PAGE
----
For many, winter ice means at least aggravation, if not slips and falls; but ice facilitates travel for some and provides amusement for others—practices that range back at least 4000 years and which were facilitated by bone.  

Inuits found it easier to dogsled on ice than either to walk on tundra or to paddle on water. Today, dogsled runners (and skis and snowboards), have plastic-covered gliding surfaces that minimize friction. Inuits, however, had to improvise with the hardest, smoothest material they had available: bones, which likely came from caribou shins or possibly from whale ribs. Craftsmen cut them into flat strips and drilled holes through them. Then using a leather thong, they lashed the bone segments to the sled’s runners. Away they slid.

Others borrowed the technology. For instance, Robert Perry made an expedition to Greenland in 1891-1892. On his ship’s first approach to land, its rudder hit some ice. The out-of-control tiller struck Perry’s lower leg and broke both bones. Perry had to stay in camp the next six months to heal while team members made short forays into the unknown. The second year, using dogsleds equipped with traditional bone-clad runners, Perry mushed far enough north to determine that Greenland was an island.

Arrows indicate bone-cladding on the runners

Farther east and about four millennia earlier, enterprising Northern European travelers thought, “We don’t need sleds or dogs. Those are a lot of work and extra mouths to feed. We can just tie bones to our boots.” Away they skated–first as a means of winter transportation and later for amusement.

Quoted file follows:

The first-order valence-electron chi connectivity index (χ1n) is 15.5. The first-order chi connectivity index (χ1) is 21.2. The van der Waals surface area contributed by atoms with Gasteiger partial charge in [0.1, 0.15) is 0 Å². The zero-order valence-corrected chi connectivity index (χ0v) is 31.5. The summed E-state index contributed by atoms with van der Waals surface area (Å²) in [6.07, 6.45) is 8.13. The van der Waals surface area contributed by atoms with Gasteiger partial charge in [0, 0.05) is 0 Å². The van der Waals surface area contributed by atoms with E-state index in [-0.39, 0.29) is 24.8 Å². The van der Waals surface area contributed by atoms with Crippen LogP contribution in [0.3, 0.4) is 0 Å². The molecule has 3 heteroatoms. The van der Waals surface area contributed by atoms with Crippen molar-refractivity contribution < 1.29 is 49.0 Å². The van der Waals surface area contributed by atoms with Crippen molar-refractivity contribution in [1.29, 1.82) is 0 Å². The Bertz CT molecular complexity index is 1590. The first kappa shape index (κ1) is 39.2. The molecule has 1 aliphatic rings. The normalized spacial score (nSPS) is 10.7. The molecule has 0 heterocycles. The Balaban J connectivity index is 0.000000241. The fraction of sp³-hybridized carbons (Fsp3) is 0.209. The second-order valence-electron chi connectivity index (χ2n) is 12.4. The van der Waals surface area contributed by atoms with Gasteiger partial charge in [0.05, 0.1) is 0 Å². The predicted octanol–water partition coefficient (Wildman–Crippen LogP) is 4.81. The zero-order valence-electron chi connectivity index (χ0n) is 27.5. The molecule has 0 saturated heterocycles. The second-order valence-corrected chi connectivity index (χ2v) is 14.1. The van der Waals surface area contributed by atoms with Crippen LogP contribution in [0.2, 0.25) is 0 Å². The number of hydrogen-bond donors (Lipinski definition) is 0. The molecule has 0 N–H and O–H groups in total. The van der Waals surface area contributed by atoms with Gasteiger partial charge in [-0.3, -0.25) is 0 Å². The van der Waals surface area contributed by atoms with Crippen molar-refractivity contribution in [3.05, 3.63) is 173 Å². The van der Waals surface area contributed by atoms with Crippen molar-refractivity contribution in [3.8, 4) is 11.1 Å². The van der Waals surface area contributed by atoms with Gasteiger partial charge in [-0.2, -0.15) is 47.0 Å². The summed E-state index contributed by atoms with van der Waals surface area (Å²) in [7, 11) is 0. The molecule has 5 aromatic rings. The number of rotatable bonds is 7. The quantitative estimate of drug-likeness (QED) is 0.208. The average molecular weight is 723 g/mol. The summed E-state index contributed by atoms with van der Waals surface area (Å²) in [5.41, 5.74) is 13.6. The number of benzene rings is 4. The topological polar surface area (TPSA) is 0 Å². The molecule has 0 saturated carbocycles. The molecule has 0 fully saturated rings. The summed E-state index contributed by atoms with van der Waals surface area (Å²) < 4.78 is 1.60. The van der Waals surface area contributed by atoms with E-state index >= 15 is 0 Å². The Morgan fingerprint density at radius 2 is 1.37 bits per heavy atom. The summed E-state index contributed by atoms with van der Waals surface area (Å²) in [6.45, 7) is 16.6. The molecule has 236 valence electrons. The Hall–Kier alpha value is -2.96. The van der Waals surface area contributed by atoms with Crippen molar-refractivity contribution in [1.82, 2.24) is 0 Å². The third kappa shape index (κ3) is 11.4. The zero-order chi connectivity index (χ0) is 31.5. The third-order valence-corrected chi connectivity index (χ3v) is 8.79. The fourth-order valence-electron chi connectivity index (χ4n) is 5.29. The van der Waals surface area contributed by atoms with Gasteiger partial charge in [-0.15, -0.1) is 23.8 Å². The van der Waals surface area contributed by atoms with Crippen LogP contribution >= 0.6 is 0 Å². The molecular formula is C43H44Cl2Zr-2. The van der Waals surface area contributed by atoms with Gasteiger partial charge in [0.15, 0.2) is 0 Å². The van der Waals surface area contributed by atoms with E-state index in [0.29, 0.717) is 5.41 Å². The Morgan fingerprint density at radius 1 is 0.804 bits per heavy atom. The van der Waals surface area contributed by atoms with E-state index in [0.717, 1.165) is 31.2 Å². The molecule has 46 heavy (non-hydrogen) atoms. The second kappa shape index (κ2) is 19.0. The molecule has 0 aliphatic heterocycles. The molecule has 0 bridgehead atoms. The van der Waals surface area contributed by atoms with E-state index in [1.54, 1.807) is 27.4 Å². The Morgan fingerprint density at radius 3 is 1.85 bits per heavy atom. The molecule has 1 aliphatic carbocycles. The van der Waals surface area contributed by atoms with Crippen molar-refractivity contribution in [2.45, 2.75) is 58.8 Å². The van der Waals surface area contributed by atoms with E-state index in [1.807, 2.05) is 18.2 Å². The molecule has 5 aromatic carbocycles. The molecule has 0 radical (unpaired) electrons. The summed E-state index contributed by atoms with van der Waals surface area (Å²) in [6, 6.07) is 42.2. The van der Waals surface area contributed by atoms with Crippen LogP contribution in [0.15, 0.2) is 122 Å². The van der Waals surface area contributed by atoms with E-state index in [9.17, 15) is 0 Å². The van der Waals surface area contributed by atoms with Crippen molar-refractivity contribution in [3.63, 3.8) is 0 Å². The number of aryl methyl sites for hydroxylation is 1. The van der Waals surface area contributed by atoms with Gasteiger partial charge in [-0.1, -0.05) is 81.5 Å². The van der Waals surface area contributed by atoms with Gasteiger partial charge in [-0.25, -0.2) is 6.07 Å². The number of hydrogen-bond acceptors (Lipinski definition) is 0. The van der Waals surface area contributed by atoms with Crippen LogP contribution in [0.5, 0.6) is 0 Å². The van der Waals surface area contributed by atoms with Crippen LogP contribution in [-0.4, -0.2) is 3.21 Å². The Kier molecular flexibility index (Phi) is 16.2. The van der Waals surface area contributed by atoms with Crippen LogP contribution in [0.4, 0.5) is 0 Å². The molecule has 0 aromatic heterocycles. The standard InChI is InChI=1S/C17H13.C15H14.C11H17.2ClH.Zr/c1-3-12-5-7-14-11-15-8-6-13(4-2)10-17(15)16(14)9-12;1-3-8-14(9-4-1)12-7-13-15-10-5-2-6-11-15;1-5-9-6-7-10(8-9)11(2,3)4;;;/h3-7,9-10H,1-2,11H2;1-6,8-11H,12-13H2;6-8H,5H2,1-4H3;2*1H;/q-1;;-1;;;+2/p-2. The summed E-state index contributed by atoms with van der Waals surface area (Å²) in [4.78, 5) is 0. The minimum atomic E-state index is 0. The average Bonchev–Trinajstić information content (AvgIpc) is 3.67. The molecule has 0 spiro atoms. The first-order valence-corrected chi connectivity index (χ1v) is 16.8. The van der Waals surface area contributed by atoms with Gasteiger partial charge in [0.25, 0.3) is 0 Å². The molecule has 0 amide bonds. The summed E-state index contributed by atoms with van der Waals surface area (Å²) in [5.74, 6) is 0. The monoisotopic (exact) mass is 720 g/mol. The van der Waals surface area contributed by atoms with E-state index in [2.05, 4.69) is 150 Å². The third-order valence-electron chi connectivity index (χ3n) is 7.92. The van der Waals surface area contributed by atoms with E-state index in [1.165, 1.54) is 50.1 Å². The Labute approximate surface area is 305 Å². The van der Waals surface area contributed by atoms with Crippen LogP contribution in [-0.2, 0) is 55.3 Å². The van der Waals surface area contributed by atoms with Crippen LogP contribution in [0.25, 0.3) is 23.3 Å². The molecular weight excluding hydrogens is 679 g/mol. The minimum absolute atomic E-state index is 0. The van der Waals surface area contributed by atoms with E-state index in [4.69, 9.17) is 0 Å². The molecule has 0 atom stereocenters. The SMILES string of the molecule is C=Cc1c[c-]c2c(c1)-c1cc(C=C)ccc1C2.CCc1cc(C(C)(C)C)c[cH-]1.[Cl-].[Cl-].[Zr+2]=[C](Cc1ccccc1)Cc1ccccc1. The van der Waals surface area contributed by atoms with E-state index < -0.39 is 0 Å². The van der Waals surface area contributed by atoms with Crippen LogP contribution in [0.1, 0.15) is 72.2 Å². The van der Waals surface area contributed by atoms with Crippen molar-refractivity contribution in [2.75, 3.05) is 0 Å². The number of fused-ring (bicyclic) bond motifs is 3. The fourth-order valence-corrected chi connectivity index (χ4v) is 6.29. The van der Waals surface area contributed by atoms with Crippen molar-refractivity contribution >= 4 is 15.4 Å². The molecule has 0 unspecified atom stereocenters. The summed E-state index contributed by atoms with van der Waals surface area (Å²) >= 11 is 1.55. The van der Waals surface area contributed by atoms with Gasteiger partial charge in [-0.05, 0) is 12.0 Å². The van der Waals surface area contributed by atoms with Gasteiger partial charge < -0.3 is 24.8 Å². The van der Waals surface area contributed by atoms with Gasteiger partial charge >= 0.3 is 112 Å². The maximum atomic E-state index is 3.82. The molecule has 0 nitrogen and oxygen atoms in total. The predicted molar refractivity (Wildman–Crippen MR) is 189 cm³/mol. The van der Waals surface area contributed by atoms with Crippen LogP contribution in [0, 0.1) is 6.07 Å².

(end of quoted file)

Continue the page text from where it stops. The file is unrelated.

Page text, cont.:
At various archaeology sites in Great Britain and Scandinavia, cannon bones from the legs of horses and cattle have shown up, drilled through to accept thong laces and smoothed to glide on ice.

Cannon Bone Skates
Above: Museum of London
Below: Stockholm Source

William FitzStephen, clerk to Thomas Becket and chronicler of twelfth-century London life wrote:

Others …. fit to their feet the shin-bones of beasts, lashing them beneath their ankles, and with iron-shod poles in their hands, they strike ever and anon against the ice and are borne along swift as a bird in flight or a bolt shot from a mangonel (catapult).

FitzStephen may have anticipated hockey checking when he continued:

But sometimes two by agreement run one against the other from a great distance, and raising their poles, strike one another. One or both fall, not without bodily harm, since on falling they are borne a long way in the opposite directions by the force of their own motion; and wherever the ice touches the head, it scrapes and skins it entirely.

Four centuries later, ice skating technology had improved, at least marginally. Olaus Magnus observed:  

The rest are outrun by those competitors in the race who attach to the soles of their feet the shin-bones of deer thoroughly smoothed and greased with pork fat.  

Another bone-aided ice escapade combined elements of sledding and skating, which several sixteenth-century artists depicted. It would be a tight fit even for a small child, but feasible, since a horse’s jawbone is almost eighteen inches long. (Cow jawbones are shorter.) The operator is practically sitting on the ice, the safest place to be considering how slippery it is.

Bottom line: bones do glide nicely on ice, just take care that the bones doing the sliding are not yours.

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